You’re ready to advertise. You know the basics, you can handle the complexities of including past specific recommendations, and even understand how to appropriately include client testimonials. Let the advertising campaign commence! Well, not so fast. Even if you’ve successfully managed all of the potential pitfalls we’ve discussed so far, you must still contend with the “catch all” restriction, which prohibits any false or misleading disclosure in a robo-adviser’s advertising.
As a reminder, the primary rule governing robo-adviser advertising is Rule 206(4)-1 under the Investment Advisers Act of 1940 (the “Advertising Rule”). The Advertising Rule broadly prohibits any adviser advertising that includes “any untrue statement of a material fact, or which is otherwise false or misleading”. On its face, this prohibition appears relatively straightforward. However, there is a bit to unpack here.
First, the Advertising Rule broadly defines an “advertisement” to include any communication addressed to more than one person that offers any of the following services:
- Any analysis, report, or publication regarding securities;
- Any graph, chart, formula or other device for making securities decisions; or
- Any other investment advisory services with regard to securities.
Second, the question of whether an advertisement is false or misleading will depend on the particular facts and circumstances surrounding its use, including:
- The form and the content of the advertisement;
- The implications or inferences arising out of the advertisement in its total context; and
- The sophistication of the prospective client.
As you can see, the prohibition against false or misleading advertising is extensive, and regulators often take a broad interpretation of the prohibition when reviewing an adviser’s advertising and accompanying disclosure. For your robo-adviser firm, this prohibition may be most relevant to the disclosure contained on your website or client facing portal such as your app or other intake medium.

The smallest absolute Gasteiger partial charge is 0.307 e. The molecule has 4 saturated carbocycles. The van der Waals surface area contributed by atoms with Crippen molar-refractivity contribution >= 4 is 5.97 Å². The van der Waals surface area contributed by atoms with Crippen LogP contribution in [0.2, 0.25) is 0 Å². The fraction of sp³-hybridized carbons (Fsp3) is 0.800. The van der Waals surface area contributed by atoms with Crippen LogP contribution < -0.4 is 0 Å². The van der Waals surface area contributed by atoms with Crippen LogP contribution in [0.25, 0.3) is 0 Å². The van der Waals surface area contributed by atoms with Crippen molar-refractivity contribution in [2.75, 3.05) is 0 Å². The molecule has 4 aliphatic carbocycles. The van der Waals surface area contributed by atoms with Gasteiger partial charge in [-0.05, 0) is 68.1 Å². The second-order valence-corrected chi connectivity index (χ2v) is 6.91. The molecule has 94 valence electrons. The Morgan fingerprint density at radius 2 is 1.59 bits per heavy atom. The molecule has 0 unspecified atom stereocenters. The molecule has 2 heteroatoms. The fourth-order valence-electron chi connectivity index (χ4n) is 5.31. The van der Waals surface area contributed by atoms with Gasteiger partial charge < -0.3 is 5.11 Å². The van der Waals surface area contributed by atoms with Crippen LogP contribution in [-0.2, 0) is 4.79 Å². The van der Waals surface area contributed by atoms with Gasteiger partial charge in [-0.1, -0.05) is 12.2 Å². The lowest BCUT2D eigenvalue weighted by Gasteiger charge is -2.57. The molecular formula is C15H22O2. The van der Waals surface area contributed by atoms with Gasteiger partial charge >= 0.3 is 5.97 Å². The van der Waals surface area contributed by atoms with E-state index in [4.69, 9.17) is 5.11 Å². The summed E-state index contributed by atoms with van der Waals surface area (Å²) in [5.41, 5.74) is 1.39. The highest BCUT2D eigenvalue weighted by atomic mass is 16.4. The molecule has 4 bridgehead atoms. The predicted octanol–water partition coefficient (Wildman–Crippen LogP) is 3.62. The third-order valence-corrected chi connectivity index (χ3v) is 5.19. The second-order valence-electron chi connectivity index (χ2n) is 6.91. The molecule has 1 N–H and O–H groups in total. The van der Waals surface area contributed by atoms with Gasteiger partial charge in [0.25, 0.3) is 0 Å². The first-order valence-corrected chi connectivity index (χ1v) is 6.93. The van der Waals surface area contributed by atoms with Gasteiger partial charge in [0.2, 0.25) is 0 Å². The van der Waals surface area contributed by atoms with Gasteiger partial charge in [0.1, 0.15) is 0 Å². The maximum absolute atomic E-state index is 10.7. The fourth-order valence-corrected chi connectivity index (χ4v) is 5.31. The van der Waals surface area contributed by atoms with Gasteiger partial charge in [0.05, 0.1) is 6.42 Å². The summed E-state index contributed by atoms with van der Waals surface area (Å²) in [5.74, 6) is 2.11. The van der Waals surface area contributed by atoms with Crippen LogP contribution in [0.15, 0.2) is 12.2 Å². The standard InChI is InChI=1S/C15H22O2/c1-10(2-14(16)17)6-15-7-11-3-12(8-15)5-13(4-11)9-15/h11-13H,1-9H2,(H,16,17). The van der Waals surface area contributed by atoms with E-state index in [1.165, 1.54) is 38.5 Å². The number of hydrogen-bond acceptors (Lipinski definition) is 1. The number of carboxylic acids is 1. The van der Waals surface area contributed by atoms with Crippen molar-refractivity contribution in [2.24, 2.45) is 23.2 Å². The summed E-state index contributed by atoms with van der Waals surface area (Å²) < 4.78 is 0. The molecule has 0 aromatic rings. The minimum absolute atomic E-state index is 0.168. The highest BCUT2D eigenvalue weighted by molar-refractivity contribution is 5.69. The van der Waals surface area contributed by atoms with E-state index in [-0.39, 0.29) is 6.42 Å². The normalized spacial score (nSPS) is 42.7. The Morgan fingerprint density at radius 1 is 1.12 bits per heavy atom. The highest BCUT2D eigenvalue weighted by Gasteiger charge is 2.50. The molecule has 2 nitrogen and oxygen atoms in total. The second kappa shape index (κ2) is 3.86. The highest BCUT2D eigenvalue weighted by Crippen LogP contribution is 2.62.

We recommend that, as a matter of best practice, you conduct a regular review of any client facing advertising materials, including your website, to screen for claims that cannot be substantiated. Some common examples of these may be statements describing your investment strategy as “one-of-a-kind”, or claims that your services will help clients grow assets. While these examples may seem obvious, it is important to again note that whether something is false or misleading is a determination that needs to be made on a case-by-case basis. A good metric for determining whether a statement is appropriate is to look at it from the point of view of a retail investor. Statements on your website, particularly regarding strategy or performance, may seem fine to you but may be viewed very differently by a regulator. In our next post, Craig will continue our advertising discussion by providing some guidance on including information on your strategy’s track record in your marketing campaign. Thanks for reading!